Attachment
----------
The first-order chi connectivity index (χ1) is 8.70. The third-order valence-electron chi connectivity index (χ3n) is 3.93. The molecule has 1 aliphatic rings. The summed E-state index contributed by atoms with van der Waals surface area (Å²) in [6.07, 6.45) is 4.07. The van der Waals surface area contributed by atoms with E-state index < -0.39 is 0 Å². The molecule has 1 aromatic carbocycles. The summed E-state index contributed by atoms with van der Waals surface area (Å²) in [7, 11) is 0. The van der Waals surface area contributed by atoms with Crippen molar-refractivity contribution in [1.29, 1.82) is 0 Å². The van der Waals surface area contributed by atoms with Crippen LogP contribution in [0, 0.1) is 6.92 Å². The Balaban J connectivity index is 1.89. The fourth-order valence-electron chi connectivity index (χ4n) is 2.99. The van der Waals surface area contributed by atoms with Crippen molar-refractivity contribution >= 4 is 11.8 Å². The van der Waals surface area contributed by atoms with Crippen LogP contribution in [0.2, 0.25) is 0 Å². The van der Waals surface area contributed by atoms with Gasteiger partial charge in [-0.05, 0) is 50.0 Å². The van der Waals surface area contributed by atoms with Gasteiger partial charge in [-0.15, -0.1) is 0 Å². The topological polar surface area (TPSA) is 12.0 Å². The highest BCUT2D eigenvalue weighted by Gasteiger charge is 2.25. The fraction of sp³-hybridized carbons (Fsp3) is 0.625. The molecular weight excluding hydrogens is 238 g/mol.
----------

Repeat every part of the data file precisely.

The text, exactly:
The first-order chi connectivity index (χ1) is 8.70. The third-order valence-electron chi connectivity index (χ3n) is 3.93. The molecule has 1 aliphatic rings. The summed E-state index contributed by atoms with van der Waals surface area (Å²) in [6.07, 6.45) is 4.07. The van der Waals surface area contributed by atoms with E-state index < -0.39 is 0 Å². The molecule has 1 aromatic carbocycles. The summed E-state index contributed by atoms with van der Waals surface area (Å²) in [7, 11) is 0. The van der Waals surface area contributed by atoms with Crippen molar-refractivity contribution in [1.29, 1.82) is 0 Å². The van der Waals surface area contributed by atoms with Crippen LogP contribution in [0, 0.1) is 6.92 Å². The Balaban J connectivity index is 1.89. The fourth-order valence-electron chi connectivity index (χ4n) is 2.99. The van der Waals surface area contributed by atoms with Crippen molar-refractivity contribution >= 4 is 11.8 Å². The van der Waals surface area contributed by atoms with Crippen LogP contribution in [0.2, 0.25) is 0 Å². The van der Waals surface area contributed by atoms with Gasteiger partial charge in [-0.05, 0) is 50.0 Å². The van der Waals surface area contributed by atoms with Gasteiger partial charge in [-0.15, -0.1) is 0 Å². The topological polar surface area (TPSA) is 12.0 Å². The highest BCUT2D eigenvalue weighted by Gasteiger charge is 2.25. The fraction of sp³-hybridized carbons (Fsp3) is 0.625. The molecular weight excluding hydrogens is 238 g/mol.